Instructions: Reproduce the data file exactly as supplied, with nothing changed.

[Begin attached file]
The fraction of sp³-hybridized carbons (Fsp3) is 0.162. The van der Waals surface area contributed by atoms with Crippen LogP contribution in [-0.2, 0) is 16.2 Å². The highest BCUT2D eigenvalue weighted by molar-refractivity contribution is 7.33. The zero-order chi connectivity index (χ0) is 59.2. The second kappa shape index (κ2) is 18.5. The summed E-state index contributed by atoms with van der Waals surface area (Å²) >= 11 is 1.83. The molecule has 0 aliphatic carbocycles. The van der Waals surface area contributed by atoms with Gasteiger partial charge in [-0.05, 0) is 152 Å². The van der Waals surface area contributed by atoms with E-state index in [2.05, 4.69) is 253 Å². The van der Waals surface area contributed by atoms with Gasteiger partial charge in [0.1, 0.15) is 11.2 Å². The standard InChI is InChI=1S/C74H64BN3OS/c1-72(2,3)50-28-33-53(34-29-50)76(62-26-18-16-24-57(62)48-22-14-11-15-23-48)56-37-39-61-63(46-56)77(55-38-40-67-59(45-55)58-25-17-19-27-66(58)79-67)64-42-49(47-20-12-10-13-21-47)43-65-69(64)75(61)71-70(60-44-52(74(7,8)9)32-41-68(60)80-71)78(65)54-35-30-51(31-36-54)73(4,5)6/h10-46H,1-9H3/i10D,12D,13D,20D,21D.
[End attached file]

The fraction of sp³-hybridized carbons (Fsp3) is 0.162. The van der Waals surface area contributed by atoms with Crippen LogP contribution in [-0.2, 0) is 16.2 Å². The highest BCUT2D eigenvalue weighted by molar-refractivity contribution is 7.33. The zero-order chi connectivity index (χ0) is 59.2. The second kappa shape index (κ2) is 18.5. The summed E-state index contributed by atoms with van der Waals surface area (Å²) >= 11 is 1.83. The molecule has 0 aliphatic carbocycles. The van der Waals surface area contributed by atoms with Gasteiger partial charge in [-0.05, 0) is 152 Å². The van der Waals surface area contributed by atoms with E-state index in [2.05, 4.69) is 253 Å². The van der Waals surface area contributed by atoms with Gasteiger partial charge in [0.1, 0.15) is 11.2 Å². The standard InChI is InChI=1S/C74H64BN3OS/c1-72(2,3)50-28-33-53(34-29-50)76(62-26-18-16-24-57(62)48-22-14-11-15-23-48)56-37-39-61-63(46-56)77(55-38-40-67-59(45-55)58-25-17-19-27-66(58)79-67)64-42-49(47-20-12-10-13-21-47)43-65-69(64)75(61)71-70(60-44-52(74(7,8)9)32-41-68(60)80-71)78(65)54-35-30-51(31-36-54)73(4,5)6/h10-46H,1-9H3/i10D,12D,13D,20D,21D.